Jan. 28 2019 06:00 AM

The task of building a great reputation is as tough as landscape work itself. But the payoff for the effort can be spectacularly good.

The task of building a great reputation is as tough as landscape work itself. But the payoff for the effort can be spectacularly good.

It doesn’t show up on your company balance sheet. You can’t list it along with cash on hand or equipment owned when applying for a loan. Yet while it has no tangible value, your company’s reputation is by far its most valuable asset. Because, over time, having no reputation or a substandard reputation equals no business or a substandard business — and substandard profits.

Great reputations aren’t made overnight, nor easily. A reputation is the summation of everything you’ve said, done, delivered, performed, guaranteed and served to your clients month after month, year after year and on those special occasions when they really needed you to come through for them.

Sometimes, great reputations are earned virtually overnight like when you respond to a service call on a holiday weekend. The client’s main line is broken at the entry to his project site and water is gushing everywhere.

In 30 minutes, you’re there, and bam! problem solved. Or a client adds substantial change orders to a model site the day before the grand opening. You slam everything in under the lights, and the next morning, everything is perfect, just as though magical elves waved their wands and poof! it was accomplished.

More often, great reputations are earned steadily, built up bid by bid, visit by visit, job by job. You become the one that’s known as “the steady guy” — the guy who always, without fail, keeps the grass green, the flowers bright and the weeds controlled. You’re the guy who never misses a deadline for anything, who communicates well and at all the appropriate moments. And over time, because of all this, you’ve become the trusted source, the go-to MVP, the one that clients would bet their lives on.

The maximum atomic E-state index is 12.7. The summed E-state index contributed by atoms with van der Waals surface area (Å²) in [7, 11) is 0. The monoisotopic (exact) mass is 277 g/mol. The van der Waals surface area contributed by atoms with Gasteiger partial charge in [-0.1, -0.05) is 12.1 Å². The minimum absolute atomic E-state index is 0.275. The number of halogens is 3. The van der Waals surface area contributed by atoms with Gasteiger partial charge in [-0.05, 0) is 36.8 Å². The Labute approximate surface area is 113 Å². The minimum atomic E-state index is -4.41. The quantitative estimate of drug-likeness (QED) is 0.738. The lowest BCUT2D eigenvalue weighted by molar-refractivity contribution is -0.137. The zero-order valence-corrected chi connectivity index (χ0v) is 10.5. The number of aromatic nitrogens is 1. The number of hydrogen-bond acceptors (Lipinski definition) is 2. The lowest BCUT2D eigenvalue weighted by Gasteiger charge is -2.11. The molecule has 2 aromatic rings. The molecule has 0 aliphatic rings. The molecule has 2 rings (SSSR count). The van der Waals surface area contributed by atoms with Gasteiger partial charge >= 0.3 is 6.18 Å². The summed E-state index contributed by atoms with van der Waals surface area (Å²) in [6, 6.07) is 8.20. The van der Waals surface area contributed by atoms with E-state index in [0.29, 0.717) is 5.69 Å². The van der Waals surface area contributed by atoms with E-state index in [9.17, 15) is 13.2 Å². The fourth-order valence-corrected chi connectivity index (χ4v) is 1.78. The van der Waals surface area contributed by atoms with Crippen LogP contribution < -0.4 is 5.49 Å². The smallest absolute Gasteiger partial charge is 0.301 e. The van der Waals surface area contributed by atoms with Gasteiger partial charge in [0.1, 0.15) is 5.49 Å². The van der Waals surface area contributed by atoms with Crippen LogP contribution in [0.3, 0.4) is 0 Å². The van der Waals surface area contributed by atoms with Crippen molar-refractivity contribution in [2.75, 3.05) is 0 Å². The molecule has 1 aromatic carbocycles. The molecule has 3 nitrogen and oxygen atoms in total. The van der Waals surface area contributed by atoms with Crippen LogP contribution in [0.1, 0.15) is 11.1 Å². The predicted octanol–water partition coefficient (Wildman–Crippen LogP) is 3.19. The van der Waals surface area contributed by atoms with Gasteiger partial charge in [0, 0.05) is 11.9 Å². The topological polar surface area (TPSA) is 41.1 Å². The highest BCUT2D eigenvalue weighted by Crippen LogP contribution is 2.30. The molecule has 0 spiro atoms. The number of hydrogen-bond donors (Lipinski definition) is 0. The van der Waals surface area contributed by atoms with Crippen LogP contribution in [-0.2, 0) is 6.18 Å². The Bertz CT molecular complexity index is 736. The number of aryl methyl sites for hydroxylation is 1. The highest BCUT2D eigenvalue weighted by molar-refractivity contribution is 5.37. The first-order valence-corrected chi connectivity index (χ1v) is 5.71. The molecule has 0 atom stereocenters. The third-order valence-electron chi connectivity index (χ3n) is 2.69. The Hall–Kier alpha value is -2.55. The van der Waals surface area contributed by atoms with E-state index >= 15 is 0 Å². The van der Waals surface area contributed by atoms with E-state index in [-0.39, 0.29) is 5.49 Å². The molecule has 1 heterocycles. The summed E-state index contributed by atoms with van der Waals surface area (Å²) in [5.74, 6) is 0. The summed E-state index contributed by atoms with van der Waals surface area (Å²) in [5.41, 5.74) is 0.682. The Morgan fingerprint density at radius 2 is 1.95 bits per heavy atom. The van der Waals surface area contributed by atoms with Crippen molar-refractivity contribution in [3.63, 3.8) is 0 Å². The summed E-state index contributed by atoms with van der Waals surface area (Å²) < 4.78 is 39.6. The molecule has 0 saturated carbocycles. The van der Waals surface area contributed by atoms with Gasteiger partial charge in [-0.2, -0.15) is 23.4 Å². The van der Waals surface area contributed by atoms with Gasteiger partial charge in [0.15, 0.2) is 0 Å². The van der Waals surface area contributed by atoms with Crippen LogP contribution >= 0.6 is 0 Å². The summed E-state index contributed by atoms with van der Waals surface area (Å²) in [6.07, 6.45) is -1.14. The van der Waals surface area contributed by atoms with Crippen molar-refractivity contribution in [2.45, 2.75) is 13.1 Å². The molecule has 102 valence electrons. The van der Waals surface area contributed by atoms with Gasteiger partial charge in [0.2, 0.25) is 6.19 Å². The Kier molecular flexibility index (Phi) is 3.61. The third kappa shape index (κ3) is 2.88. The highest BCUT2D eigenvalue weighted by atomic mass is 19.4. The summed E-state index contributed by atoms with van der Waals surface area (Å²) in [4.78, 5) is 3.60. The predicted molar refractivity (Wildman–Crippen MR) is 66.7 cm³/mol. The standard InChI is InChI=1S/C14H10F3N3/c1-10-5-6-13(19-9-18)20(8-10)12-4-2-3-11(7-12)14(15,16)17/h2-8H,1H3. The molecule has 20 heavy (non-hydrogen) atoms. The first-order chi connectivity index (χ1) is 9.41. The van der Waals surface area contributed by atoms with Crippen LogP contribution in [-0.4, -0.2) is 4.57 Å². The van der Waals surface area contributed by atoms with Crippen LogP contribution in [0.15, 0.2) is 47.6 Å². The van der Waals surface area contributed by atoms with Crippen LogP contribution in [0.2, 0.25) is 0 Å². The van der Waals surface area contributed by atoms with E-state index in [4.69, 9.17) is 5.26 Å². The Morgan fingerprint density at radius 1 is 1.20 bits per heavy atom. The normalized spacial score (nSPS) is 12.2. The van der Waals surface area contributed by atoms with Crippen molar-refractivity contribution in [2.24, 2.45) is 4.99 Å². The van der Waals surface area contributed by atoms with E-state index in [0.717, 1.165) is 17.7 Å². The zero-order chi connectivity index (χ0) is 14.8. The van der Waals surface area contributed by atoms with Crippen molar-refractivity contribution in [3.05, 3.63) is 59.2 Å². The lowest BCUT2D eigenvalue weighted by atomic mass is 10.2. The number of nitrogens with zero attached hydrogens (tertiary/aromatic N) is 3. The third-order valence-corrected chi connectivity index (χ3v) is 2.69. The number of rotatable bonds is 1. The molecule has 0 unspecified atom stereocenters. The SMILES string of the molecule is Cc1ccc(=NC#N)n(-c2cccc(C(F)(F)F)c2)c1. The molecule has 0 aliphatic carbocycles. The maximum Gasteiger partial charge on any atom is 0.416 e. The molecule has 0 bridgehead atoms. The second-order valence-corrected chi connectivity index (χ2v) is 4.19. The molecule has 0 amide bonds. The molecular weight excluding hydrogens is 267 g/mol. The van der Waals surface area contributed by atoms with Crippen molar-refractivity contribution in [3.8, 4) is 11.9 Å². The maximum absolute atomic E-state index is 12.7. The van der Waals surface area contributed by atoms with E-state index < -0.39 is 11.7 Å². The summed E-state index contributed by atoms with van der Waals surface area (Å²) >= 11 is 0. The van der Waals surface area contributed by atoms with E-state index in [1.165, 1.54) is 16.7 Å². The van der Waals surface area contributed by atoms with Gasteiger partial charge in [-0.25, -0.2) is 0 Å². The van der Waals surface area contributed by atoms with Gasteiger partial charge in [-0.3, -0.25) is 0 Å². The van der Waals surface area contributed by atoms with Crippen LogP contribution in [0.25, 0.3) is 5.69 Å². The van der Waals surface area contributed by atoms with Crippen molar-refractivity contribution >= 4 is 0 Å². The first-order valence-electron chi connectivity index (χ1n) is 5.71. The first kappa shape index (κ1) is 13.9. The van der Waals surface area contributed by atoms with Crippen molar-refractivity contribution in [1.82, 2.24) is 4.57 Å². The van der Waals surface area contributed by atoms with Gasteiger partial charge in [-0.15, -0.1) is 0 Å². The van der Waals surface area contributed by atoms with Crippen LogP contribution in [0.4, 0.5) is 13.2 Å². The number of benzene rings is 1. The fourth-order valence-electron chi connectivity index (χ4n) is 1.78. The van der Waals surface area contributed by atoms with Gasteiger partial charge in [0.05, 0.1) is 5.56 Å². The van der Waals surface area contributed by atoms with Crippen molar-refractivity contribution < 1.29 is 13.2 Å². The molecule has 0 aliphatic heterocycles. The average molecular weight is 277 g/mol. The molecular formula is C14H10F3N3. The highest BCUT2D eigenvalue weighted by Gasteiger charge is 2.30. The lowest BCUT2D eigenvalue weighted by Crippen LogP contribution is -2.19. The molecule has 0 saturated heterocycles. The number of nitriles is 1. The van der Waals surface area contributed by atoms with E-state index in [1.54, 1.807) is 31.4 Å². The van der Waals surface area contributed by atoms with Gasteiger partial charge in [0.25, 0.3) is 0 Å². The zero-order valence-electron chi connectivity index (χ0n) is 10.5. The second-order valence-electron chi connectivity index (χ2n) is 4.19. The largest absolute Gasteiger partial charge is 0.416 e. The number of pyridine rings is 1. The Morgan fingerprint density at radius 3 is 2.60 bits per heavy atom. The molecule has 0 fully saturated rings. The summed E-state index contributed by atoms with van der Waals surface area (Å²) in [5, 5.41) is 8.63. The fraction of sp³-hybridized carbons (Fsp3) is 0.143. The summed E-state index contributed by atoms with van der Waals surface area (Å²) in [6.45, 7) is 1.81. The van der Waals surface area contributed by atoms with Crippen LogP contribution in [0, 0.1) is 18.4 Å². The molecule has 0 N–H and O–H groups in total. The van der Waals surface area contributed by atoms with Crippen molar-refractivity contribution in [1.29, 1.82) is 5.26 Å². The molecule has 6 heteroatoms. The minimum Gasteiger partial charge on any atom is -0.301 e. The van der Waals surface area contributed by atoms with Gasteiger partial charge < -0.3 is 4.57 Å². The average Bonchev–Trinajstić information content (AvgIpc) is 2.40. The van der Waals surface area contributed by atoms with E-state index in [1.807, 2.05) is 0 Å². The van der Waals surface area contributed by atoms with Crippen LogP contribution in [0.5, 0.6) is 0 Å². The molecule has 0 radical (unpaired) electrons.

Having a great reputation means you often win bids at better margins than your competition because your loyal clients know that going cheaper just isn’t worth the risk. Just as there are all sorts of different cars at different price points for different types of car buyers, so is it with landscapers. Your great reputation makes you the Volvo of safety, the Ford F-150 of dependability, the Ferrari of speediness. Your clients understand that, and they’re willing to pay a bit more to get your high level of service and quality.

A great reputation becomes a profit center for your business. Bids that aren’t negotiated down. Contracts that are quickly renewed. Time and again, strong reputations insert themselves into consideration at the very moments when deals are being struck and business is getting done. Over time, you may gain a 2, 3 or even a 5 percent pricing advantage over your competitors. Do the math on that over an entire career!

We might, over time, become complacent and start taking our reputations for granted. Caution is advised. Remember, your first few years in the industry when you were the new guy going up against the established proven guy? You don’t want to go back to that.

More than any other asset you have, a great reputation is the most fragile of all. It’s taken years to build, but it can be crushed in an instant. All it takes is one grossly negligent accident on a job site; or an abusively high-priced bid discovered through a competitive bidding process; or a job-site lie brought to light; or a blown deadline when your client put his faith in you; or consistently late or incomplete documentation.

It seems that on top of everything else we do, successful landscapers have to be hypervigilant guardians of their reputations, 24 hours a day, seven days a week, 365 days a year. That seems harsh, but it’s what we signed up for when we grabbed our first hacksaw or the handles of our first mower and expected to build a profitable, durable name for ourselves and our companies.

The task of building a great reputation is as tough as landscape work itself. But the payoff for the effort can be spectacularly good.

Gary Horton, MBA, is CEO of Landscape Development Inc., a green industry leader for over 35 years with offices throughout California and Nevada. He can be reached at ghorton@landscapedevelopment.com.